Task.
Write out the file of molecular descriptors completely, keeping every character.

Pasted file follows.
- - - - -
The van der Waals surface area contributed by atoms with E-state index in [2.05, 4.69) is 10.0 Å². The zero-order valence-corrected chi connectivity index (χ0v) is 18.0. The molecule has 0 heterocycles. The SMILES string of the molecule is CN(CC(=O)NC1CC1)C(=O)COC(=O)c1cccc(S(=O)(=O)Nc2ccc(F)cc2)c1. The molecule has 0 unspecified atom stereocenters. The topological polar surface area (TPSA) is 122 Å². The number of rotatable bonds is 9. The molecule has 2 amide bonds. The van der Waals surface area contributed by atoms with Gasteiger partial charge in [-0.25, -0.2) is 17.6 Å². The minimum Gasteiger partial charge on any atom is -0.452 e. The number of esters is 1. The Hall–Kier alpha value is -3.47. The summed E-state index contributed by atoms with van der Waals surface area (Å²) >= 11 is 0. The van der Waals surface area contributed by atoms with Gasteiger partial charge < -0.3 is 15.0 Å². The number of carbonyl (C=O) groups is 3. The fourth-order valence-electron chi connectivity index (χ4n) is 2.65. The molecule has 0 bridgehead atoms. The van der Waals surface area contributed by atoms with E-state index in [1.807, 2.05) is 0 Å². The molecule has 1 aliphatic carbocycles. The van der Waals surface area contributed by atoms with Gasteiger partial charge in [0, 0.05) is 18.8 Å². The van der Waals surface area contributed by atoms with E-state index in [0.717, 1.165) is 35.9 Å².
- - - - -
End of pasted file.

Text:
The van der Waals surface area contributed by atoms with E-state index in [2.05, 4.69) is 10.0 Å². The zero-order valence-corrected chi connectivity index (χ0v) is 18.0. The molecule has 0 heterocycles. The SMILES string of the molecule is CN(CC(=O)NC1CC1)C(=O)COC(=O)c1cccc(S(=O)(=O)Nc2ccc(F)cc2)c1. The molecule has 0 unspecified atom stereocenters. The topological polar surface area (TPSA) is 122 Å². The number of rotatable bonds is 9. The molecule has 2 amide bonds. The van der Waals surface area contributed by atoms with Gasteiger partial charge in [-0.25, -0.2) is 17.6 Å². The minimum Gasteiger partial charge on any atom is -0.452 e. The number of esters is 1. The Hall–Kier alpha value is -3.47. The summed E-state index contributed by atoms with van der Waals surface area (Å²) >= 11 is 0. The van der Waals surface area contributed by atoms with Gasteiger partial charge < -0.3 is 15.0 Å². The number of carbonyl (C=O) groups is 3. The fourth-order valence-electron chi connectivity index (χ4n) is 2.65. The molecule has 0 bridgehead atoms. The van der Waals surface area contributed by atoms with E-state index in [1.807, 2.05) is 0 Å². The molecule has 1 aliphatic carbocycles. The van der Waals surface area contributed by atoms with Gasteiger partial charge in [0, 0.05) is 18.8 Å². The van der Waals surface area contributed by atoms with E-state index in [0.717, 1.165) is 35.9 Å².